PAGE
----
When Jacques Audiard actually kicks on some tunes, he tends to use mainstream music just as, if not more often than score work, and seeing as how "A Prophet" held a hit-or-miss soundtrack, I expected this film to have a passable song for every hiccup, but what I ended up with was a soundtrack that was anything but hit-or-miss, but instead consistently really bad, to where what may very well be the only song that is extracted from, at the earliest, the '80s is, of all things, "Love Shack" by The B-52's (Yeah, more like the BM-52's), so it's not like this film's musical aspects are all that commendable, but when it comes to original music, courtesy of the great and stupidly busy Alexandre Desplat (Jeez people, give this guy a break), the film delivers, though not quite as much as they say, as Desplat's efforts feel rather underused, and really aren't all that upstanding to begin with, like they got to be in "A Prophet", but still impress with their dynamicity and elegant marriage of classical and modernist sensibilities. The film has its high points when it comes to music, and they're all the works of Desplat, while Stéphane Fontaine gives this film its visual high points, which are also pretty few and far between, and never really reach too high, but are nevertheless commendable in their delivering on striking lighting and fairly pronounced color plays. Visually, the film really isn't as upstanding as I was expecting it would be, being all too often rather average, but not to where you can't appreciate the high points in this film's style, which is in turn not so pronounced that you can't appreciate this film's substance, or at least when it actually works. This film's storytelling is nothing short of messy, thus promising subject matter goes betrayed, but still stands, at least in concept, as unedeniable, with enough promised dramatic value to keep you interested, especially when such promises are, in fact, delivered upon, because as cold as Jacques Audiard's direction all too often is, there are points in which Audiard wakes up and delivers on a bit of liveliness, if not bonafide emotional resonance. The film is moving at times, and while it's not as compelling as it should be, it is reasonably engaging, with the occasional sprinkle of compellingness, made all the sweeter by a pair of onscreen performances that consistently compel, though not entirely on paper. There's not too much for our leads to work with, but when the handsome Matthias Schoenaerts and lovely Marion Cotillard find dramatic material, they deliver on pretty powerful emotional range to break up consistent charisma, augmented by effective chemistry. Our leads aren't as enthralling as I was hoping they would be, but they are more compelling that the film itself, because with all of its high points, this film still underwhelms, which is shame, because this film really could have been more, which isn't to say that it's not enjoyable, because what is, in fact, done right is easy to appreciate as enough to keep you invested in the final product as, if nothing else, decent.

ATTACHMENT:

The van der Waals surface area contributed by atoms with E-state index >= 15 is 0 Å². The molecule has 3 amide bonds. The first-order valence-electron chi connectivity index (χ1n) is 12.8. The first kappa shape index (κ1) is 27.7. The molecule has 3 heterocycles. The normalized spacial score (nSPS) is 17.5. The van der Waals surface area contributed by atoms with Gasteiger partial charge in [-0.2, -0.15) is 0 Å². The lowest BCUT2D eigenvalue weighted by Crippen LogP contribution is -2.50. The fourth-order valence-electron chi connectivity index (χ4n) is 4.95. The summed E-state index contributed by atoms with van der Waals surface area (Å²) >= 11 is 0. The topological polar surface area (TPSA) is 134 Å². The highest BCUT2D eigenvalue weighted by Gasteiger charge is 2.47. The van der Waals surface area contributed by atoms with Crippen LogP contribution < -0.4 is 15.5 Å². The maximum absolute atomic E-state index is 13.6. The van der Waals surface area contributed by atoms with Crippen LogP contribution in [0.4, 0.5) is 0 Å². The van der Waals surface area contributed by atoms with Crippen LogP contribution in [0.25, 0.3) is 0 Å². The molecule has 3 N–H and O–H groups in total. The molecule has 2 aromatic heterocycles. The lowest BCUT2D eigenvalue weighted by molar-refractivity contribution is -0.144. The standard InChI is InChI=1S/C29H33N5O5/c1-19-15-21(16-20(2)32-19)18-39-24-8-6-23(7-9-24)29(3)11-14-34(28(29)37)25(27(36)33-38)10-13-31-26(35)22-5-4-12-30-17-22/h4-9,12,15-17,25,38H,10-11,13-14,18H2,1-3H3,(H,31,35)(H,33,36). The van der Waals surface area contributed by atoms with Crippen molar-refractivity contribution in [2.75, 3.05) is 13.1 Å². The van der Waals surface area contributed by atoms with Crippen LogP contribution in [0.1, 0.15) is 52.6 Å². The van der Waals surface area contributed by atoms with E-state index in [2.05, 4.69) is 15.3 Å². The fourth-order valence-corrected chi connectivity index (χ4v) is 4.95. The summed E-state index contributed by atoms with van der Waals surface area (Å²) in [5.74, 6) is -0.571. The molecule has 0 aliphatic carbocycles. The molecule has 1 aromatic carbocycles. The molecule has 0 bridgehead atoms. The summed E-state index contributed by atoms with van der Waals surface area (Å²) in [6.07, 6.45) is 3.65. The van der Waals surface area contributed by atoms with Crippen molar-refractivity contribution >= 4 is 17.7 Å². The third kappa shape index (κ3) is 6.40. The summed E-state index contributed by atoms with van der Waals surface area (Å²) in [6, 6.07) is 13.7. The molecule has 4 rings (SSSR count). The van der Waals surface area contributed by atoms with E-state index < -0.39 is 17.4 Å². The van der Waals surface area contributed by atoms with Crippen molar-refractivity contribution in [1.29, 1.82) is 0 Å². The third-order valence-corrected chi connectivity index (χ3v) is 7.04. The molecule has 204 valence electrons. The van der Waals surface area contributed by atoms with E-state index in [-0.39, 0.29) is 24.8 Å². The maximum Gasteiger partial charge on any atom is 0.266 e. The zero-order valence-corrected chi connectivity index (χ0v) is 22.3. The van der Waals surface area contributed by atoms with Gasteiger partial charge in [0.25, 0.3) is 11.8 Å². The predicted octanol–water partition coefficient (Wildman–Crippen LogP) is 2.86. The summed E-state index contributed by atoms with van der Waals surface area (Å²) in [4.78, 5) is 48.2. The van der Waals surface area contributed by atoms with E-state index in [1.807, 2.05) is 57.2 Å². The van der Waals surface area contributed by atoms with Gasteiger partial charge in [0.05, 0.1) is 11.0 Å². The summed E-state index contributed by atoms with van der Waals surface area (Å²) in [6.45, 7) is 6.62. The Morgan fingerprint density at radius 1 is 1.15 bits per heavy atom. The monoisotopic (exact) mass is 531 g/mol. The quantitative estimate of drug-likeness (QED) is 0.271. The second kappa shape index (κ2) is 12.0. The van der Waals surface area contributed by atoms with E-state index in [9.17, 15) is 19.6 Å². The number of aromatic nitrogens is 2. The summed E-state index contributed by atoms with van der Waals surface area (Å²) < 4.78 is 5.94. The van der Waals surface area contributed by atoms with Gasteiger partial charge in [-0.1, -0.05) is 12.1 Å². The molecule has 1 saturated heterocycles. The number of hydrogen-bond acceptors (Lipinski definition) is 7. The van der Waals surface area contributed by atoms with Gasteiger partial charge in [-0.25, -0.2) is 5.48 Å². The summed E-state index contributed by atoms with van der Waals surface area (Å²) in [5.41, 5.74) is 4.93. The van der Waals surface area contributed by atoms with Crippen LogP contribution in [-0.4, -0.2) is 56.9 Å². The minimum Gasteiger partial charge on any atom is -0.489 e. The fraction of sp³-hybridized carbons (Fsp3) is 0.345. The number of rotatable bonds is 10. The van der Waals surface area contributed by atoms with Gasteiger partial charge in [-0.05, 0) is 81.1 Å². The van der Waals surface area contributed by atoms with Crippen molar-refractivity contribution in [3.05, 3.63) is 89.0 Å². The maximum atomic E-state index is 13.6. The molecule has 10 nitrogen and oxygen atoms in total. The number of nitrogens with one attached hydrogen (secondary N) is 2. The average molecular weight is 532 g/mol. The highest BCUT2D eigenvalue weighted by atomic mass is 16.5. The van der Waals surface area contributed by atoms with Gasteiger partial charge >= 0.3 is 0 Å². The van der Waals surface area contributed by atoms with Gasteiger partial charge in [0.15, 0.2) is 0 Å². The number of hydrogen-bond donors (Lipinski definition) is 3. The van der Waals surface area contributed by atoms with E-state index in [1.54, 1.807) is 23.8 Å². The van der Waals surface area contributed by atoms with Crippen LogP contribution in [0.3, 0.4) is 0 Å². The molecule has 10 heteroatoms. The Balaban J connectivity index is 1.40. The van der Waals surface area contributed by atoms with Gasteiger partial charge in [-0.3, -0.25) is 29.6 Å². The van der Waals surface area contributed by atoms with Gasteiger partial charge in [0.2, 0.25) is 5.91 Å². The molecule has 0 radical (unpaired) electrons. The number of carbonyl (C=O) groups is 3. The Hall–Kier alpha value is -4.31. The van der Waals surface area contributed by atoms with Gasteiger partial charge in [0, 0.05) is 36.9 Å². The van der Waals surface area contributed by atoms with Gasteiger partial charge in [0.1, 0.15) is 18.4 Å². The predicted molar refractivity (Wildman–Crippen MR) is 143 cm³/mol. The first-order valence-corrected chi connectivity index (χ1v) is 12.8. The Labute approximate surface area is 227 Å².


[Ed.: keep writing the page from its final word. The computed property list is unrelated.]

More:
Overall, unevenness in character focus is as considerable as unevenness in pacing, which goes from steady to dry much too awkwardly much too often, but at least keeps consistent enough in slowness to exacerbate the sting of the aimless padding that helps in making the final product an unassured and underwhelming effort, but one that still gets you by, delivering on decent score work and cinematography, as well as a worthy story that is carried by high points in Jacques Audiard's direction, and the charismas, moments of emotional power, and chemistry between leads Matthias Schoenaerts and Marion Cotillard, both of whom stand as key reasons why "Rust and Bone" is a decent drama with its share of entertaining spots, and even the occasional strong spot, regardless of the betrayals of full potential.
2.5/5 - Fair